Effectiveness of Beta-blockers Questioned by New Study

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Beta-blockers have been integral in the treatment of heart disease and high blood pressure since the invention of Inderal almost 50 years ago. But new research indicates they may not be the medical miracle they were once considered to be.

Screen Shot 2015-10-06 at 2.53.44 PMBeta-blockers have been integral in the treatment of heart disease and high blood pressure since the invention of Inderal (propranolol) almost 50 years ago.

But now there are indications that they may riskier than previously thought.

My 2102 editorial in New Scientist discussed a study in JAMA which concluded: "In this observational study of patients with either [coronary artery disease] risk factors only, known prior MI, or known CAD without MI, the use of β-blockers was not associated with a lower risk of composite cardiovascular events."

Now, another study may cause those in cardiology circles to rethink the use of these drugs.

Mads E. Jørgensen of the Cardiovascular Research Center at Gentofte Hospital, University of Copenhagen, Denmark, and colleagues, just published a JAMA Internal Medicine online paper that examined the increased risk of major adverse cardiovascular events (MACEs) in patients undergoing non-cardiovascular surgery who had been taking β-blockers in the long term.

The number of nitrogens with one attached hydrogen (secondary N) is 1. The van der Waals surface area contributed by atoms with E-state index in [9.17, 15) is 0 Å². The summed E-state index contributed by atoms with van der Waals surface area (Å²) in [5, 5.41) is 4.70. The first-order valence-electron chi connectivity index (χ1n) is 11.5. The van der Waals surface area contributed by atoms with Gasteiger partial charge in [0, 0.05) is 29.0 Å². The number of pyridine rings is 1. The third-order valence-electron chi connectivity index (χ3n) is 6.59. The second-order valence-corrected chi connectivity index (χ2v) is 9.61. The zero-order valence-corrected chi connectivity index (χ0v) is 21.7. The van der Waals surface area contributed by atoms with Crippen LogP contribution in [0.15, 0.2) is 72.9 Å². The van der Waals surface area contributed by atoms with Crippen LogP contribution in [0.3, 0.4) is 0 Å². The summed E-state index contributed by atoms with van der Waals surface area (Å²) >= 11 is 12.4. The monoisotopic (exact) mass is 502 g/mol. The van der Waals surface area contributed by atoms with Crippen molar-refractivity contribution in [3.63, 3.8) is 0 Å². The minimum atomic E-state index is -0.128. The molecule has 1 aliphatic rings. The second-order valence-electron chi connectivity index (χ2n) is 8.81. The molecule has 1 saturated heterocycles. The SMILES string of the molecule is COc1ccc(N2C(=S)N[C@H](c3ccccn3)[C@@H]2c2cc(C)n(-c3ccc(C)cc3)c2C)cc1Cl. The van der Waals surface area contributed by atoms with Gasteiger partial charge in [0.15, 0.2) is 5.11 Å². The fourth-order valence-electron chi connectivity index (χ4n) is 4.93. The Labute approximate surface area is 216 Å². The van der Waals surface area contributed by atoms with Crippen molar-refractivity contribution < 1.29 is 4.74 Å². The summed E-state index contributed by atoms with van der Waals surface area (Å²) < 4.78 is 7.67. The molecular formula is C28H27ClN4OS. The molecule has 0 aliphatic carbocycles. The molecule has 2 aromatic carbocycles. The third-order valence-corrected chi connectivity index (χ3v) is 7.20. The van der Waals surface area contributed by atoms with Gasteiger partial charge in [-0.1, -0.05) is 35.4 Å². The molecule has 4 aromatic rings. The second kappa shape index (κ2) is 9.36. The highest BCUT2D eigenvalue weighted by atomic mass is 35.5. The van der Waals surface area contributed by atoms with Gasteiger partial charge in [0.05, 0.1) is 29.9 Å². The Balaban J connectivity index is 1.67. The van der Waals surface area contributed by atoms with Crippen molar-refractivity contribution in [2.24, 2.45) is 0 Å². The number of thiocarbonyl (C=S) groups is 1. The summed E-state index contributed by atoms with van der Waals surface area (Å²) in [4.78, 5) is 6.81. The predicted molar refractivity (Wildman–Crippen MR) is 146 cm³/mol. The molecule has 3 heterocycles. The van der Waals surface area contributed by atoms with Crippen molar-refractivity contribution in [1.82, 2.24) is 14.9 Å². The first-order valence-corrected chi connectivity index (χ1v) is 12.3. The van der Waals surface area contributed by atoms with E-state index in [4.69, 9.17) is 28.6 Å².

The retrospective study looked at data from more than 14,644 patients who were taking them, as well as 40 ¯,676 who had been taking other types of drugs to control high blood pressure, and analyzed the frequency of MACEs within 30 days of surgery.

β-blockers patients had about double the risk of having a MACE during that interval. This was especially true in men older than 70, who had a cardiovascular event, or died during the post-op month.

The researchers' conclusion: "Antihypertensive treatment with a β-blocker may be associated with increased risks of perioperative [MACE] and all-cause mortality in patients with uncomplicated hypertension."

While this study is eye-opening, it should be kept in mind that observational studies are far less reliable than prospective (planned) studies. A two-fold increased risk is generally considered to be the minimum number for such a study to have any meaning.

Yet, simply because it was observational, this study should not be dismissed outright. A large number of patients were studied over a long time period. At the very least, β-blockers should receive additional scrutiny, but they may not be the medical miracle that they were once considered to be.